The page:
The choice of Ms. Browner is particularly significant because the new post is expected to coordinate the many federal agencies that have a hand in energy policy. Ms. Browner has said publicly that the next president's priority should be to direct the EPA to reconsider the decision by President George W. Bush's current administrator, Stephen Johnson, to deny California a waiver from the Clean Air Act that would have allowed the state to regulate greenhouse-gas emissions from automobiles.
The auto industry and the United Auto Workers union have aggressively opposed such state-level controls.
Ms. Browner also has called for letting the EPA reconsider whether greenhouse gases "endanger" health or welfare -- the legal trigger for regulating them under the Clean Air Act. The EPA last year tentatively concluded that such emissions do endanger welfare, but later opted not to make the finding official. Business groups are lobbying the agency not to try to regulate such emissions under the Clean Air Act, warning it will lead to a cascade of unintended regulatory consequences covering bakeries, breweries, schools, places of worship and other relatively small emitters.

Carol Browner, head of the EPA under President Clinton, was picked to be 'energy czar' in the Obama White House.

Ms. Jackson -- currently chief of staff to Gov. Jon Corzine of New Jersey -- previously was commissioner of the New Jersey Department of Environmental Protection. A New Orleans native, she has led New Jersey's efforts to regulate greenhouse-gas emissions from automobiles and other sources. She is the third African-American nominated for a cabinet post, following United Nations Ambassador-nominee Susan Rice and Attorney General-nominee Eric Holder.
Officials familiar with the selections say Mr. Chu is likely to focus his attention on the Energy Department's core missions: basic science, nuclear weapons and cleaning up a nuclear-weapons manufacturing complex contaminated since the Cold War. Ms. Browner will coordinate renewable energy and energy efficiency policy from the White House, two areas that will feature prominently in a half-trillion-dollar economic-stimulus plan the new president hopes to sign into law as soon as he is inaugurated.
Mr. Chu brings sterling credentials as a scientist to a job that often has gone to former politicians. As an Asian-American, he also brings more ethnic diversity. He would inherit an agency that, despite its name, has little power to set energy policy, compared with agencies such as the Environmental Protection Agency, which regulates air quality, and the Transportation Department, which sets automobile fuel-efficiency standards.—Ian Talley and Neil King Jr. contributed to this article.
Write to Jonathan Weisman at and Stephen Power at

Carbon capture funding row looms at Euro summit

Brussels showdown expected as nations argue over how to pay for technology to bury greenhouse gases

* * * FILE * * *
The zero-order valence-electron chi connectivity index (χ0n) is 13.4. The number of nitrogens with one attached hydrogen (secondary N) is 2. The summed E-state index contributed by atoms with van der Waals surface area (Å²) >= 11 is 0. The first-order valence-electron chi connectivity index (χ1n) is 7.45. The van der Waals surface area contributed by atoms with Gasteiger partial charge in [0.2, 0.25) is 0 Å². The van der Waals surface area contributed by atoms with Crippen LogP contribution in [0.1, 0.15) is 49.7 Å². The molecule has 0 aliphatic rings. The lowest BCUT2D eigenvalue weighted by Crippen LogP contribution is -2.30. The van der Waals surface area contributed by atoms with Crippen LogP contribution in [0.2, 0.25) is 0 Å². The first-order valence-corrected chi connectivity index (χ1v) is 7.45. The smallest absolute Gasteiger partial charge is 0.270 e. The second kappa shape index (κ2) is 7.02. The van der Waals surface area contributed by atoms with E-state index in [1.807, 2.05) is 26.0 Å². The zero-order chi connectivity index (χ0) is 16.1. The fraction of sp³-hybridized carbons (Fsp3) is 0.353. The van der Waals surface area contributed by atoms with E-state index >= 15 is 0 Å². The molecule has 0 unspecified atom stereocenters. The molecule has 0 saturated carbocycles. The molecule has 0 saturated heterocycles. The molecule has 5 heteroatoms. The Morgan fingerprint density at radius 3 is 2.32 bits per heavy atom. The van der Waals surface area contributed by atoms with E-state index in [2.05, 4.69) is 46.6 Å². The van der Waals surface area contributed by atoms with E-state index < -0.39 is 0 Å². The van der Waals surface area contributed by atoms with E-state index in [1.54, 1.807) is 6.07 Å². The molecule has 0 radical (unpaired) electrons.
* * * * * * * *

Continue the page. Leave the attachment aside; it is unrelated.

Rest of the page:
David Gow and Alok Jha, Wednesday December 10 2008 17.46 GMT

Gordon Brown faces a bruising battle at Thursday's EU summit to persuade his fellow European leaders to back his proposal for subsidies to kickstart carbon capture and storage (CCS).
He wants more than 10bn euros for the technology, which would bury the emissions from burning fossil fuels, preventing them from contributing to global warming.
CCS is a key element of the climate package EU leaders are battling over, which aims to ensure the bloc meets its ambitious carbon-cut targets of 20% by 2020. The British prime minister is demanding that the EU sets aside 500m pollution permits from a special pot under the emissions trading scheme (ETS) to provide as much as 15bn euros to fund up to 12 CCS demonstration projects by 2015.
But it emerged on Wednesday that the French, who will chair the two-day summit, are proposing that only 150m permits – worth roughly 2bn euros – be allocated. A majority of the EU's 27 countries is willing to support only a maximum of 200m permits, senior diplomats said.
Chris Davies, Liberal Democrat MEP and chief European parliamentary negotiator on CCS, said MEPs would insist on obtaining their "final offer" of 350m permits. "The endgame on this critical issue takes place over the next 24 hours," Davies said. "The UK government has to be as belligerent as other governments on other issues in getting its way on this." The European parliament will meet on Saturday to assess the outcome – and could vote down the entire climate change package.
CCS takes CO2 from power stations and heavy industrial plants and stores it in underground rock formations. It is viewed as a key but controversial element of global efforts to combat global warming, as it would allow the continued heavy use of coal for power. The incoming Obama administration in the US, which backs it, is looking to the EU for a lead. On the eve of the summit, energy companies and green groups joined to urge the EU to commit the required funding, arguing that it is vital if Europe is to meet its emissions reduction targets and could create many tens of thousands of new jobs.
But Britain, as of Wednesday, can count on the support of only Poland, the Netherlands and, perhaps, the Czech Republic for its stand. Davies, however, suggested that Germany and Italy could be brought on board – if they win key concessions on other issues in the typical horse-trading at EU summits. "The government should treat this as a deal-breaker," he said. "There's no way 150m permits can pay for the full range of demonstration projects."